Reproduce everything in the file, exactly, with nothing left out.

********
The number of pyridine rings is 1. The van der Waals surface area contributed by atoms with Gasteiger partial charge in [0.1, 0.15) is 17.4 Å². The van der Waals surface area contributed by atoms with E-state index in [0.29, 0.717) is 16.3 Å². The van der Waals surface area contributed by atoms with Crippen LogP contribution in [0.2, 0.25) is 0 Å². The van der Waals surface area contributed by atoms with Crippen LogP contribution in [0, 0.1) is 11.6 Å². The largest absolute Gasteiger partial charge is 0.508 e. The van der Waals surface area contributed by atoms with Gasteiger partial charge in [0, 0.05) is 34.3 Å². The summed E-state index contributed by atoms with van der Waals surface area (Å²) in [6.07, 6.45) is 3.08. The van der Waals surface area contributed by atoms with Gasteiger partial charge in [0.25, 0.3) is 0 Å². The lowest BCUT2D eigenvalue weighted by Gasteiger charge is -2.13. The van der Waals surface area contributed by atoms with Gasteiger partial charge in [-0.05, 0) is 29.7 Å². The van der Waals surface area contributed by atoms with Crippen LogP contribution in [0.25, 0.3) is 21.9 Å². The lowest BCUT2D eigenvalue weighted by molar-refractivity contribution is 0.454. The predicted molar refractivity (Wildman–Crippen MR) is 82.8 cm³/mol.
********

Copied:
The number of pyridine rings is 1. The van der Waals surface area contributed by atoms with Gasteiger partial charge in [0.1, 0.15) is 17.4 Å². The van der Waals surface area contributed by atoms with E-state index in [0.29, 0.717) is 16.3 Å². The van der Waals surface area contributed by atoms with Crippen LogP contribution in [0.2, 0.25) is 0 Å². The van der Waals surface area contributed by atoms with Crippen LogP contribution in [0, 0.1) is 11.6 Å². The largest absolute Gasteiger partial charge is 0.508 e. The van der Waals surface area contributed by atoms with Gasteiger partial charge in [0, 0.05) is 34.3 Å². The summed E-state index contributed by atoms with van der Waals surface area (Å²) in [6.07, 6.45) is 3.08. The van der Waals surface area contributed by atoms with Gasteiger partial charge in [0.25, 0.3) is 0 Å². The lowest BCUT2D eigenvalue weighted by Gasteiger charge is -2.13. The van der Waals surface area contributed by atoms with Gasteiger partial charge in [-0.05, 0) is 29.7 Å². The van der Waals surface area contributed by atoms with Crippen LogP contribution in [0.25, 0.3) is 21.9 Å². The lowest BCUT2D eigenvalue weighted by molar-refractivity contribution is 0.454. The predicted molar refractivity (Wildman–Crippen MR) is 82.8 cm³/mol.